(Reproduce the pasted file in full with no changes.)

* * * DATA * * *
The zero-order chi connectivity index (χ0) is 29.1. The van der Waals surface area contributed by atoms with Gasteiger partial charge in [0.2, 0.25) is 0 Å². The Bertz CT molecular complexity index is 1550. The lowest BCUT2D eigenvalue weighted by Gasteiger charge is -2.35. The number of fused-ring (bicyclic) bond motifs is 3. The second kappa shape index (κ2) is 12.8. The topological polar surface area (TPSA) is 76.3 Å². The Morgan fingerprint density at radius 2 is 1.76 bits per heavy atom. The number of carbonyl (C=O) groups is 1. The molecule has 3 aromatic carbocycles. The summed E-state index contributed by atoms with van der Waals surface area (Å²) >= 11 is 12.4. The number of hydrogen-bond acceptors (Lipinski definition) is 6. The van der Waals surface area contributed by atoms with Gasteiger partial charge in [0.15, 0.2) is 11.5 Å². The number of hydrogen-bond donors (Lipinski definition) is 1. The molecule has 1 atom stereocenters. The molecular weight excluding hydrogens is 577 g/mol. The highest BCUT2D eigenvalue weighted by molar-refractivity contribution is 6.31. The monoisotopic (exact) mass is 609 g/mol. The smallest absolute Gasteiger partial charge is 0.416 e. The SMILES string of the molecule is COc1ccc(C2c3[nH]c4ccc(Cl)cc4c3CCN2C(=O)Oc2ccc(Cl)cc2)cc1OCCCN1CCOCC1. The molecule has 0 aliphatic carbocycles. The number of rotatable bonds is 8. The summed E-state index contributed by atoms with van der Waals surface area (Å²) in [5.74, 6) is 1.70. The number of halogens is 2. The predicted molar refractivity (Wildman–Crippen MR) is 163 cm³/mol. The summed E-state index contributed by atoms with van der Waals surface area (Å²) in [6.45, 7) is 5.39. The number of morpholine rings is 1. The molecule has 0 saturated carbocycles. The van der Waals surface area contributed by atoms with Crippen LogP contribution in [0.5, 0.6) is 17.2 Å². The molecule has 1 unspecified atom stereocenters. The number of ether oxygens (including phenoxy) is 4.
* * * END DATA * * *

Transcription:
The zero-order chi connectivity index (χ0) is 29.1. The van der Waals surface area contributed by atoms with Gasteiger partial charge in [0.2, 0.25) is 0 Å². The Bertz CT molecular complexity index is 1550. The lowest BCUT2D eigenvalue weighted by Gasteiger charge is -2.35. The number of fused-ring (bicyclic) bond motifs is 3. The second kappa shape index (κ2) is 12.8. The topological polar surface area (TPSA) is 76.3 Å². The Morgan fingerprint density at radius 2 is 1.76 bits per heavy atom. The number of carbonyl (C=O) groups is 1. The molecule has 3 aromatic carbocycles. The summed E-state index contributed by atoms with van der Waals surface area (Å²) >= 11 is 12.4. The number of hydrogen-bond acceptors (Lipinski definition) is 6. The van der Waals surface area contributed by atoms with Gasteiger partial charge in [0.15, 0.2) is 11.5 Å². The number of hydrogen-bond donors (Lipinski definition) is 1. The molecule has 1 atom stereocenters. The molecular weight excluding hydrogens is 577 g/mol. The highest BCUT2D eigenvalue weighted by molar-refractivity contribution is 6.31. The monoisotopic (exact) mass is 609 g/mol. The smallest absolute Gasteiger partial charge is 0.416 e. The SMILES string of the molecule is COc1ccc(C2c3[nH]c4ccc(Cl)cc4c3CCN2C(=O)Oc2ccc(Cl)cc2)cc1OCCCN1CCOCC1. The molecule has 0 aliphatic carbocycles. The number of rotatable bonds is 8. The summed E-state index contributed by atoms with van der Waals surface area (Å²) in [5.74, 6) is 1.70. The number of halogens is 2. The predicted molar refractivity (Wildman–Crippen MR) is 163 cm³/mol. The summed E-state index contributed by atoms with van der Waals surface area (Å²) in [6.45, 7) is 5.39. The number of morpholine rings is 1. The molecule has 0 saturated carbocycles. The van der Waals surface area contributed by atoms with Crippen LogP contribution in [0.5, 0.6) is 17.2 Å². The molecule has 1 unspecified atom stereocenters. The number of ether oxygens (including phenoxy) is 4.